UArizona research finds that gun ownership doesn’t increase happiness
PHOENIX — New research from a University of Arizona professor found that owning a gun doesn’t necessarily increase happiness.
The study, conducted by associate professor of sociology Terrence Hill, took data from a series of questionnaires from 1973 to 2018 to isolate happiness levels and whether respondents owned a gun.
Hill concluded that gun ownership was unrelated to happiness after analyzing more than 37,000 responses.
“If guns do make people feel safe, secure and protected, if they are empowering, if they are contributing to feelings of pleasure, then they should promote happiness, but we don’t find any evidence of that,” Hill said in the press release. “That calls into question whether or not these are real feelings that gun owners have, or are they just part of the culture of owning a gun?”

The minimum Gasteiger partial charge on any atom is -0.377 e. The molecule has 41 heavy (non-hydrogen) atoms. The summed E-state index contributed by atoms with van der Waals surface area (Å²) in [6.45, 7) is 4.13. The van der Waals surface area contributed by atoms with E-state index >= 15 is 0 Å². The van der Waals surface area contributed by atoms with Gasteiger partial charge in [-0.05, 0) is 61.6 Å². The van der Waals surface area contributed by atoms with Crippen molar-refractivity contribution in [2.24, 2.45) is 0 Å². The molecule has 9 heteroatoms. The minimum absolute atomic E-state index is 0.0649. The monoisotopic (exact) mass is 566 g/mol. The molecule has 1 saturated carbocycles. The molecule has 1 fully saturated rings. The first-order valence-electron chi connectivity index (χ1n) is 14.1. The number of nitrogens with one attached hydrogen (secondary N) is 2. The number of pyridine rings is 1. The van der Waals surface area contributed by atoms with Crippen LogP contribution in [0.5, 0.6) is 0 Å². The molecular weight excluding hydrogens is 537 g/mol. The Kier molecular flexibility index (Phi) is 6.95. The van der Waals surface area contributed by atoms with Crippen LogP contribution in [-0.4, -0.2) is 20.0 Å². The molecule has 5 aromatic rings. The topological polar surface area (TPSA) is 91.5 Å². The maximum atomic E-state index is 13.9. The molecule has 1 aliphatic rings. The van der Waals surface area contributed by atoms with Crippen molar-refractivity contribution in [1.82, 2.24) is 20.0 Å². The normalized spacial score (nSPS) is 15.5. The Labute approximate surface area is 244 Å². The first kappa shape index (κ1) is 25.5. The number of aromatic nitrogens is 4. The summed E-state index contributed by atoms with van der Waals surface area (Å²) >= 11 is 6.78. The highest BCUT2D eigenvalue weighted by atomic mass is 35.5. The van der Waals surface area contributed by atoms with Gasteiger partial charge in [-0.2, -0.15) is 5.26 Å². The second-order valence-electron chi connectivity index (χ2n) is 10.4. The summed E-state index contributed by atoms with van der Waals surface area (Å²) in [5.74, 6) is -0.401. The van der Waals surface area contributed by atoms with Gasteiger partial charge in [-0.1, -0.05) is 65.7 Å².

The biggest factor that broke the correlation was marital status. Marriage, not gun ownership, was driving happiness in individuals, the study found.
Other factors that increased happiness included race, religion and education, according to the study.
Hill didn’t rule out that owning a gun would result in an increase in happiness for certain individuals.
A group of gun owners that did show more happiness were people who identified as Democrats although that trend has decreased over the years, according to the study.
“We want to understand gun owners’ subjective experiences,” Hill said in the release. “We’re trying to understand when guns promote individual well-being, if at all, and that will add to the discussion of the role of guns in our society.”
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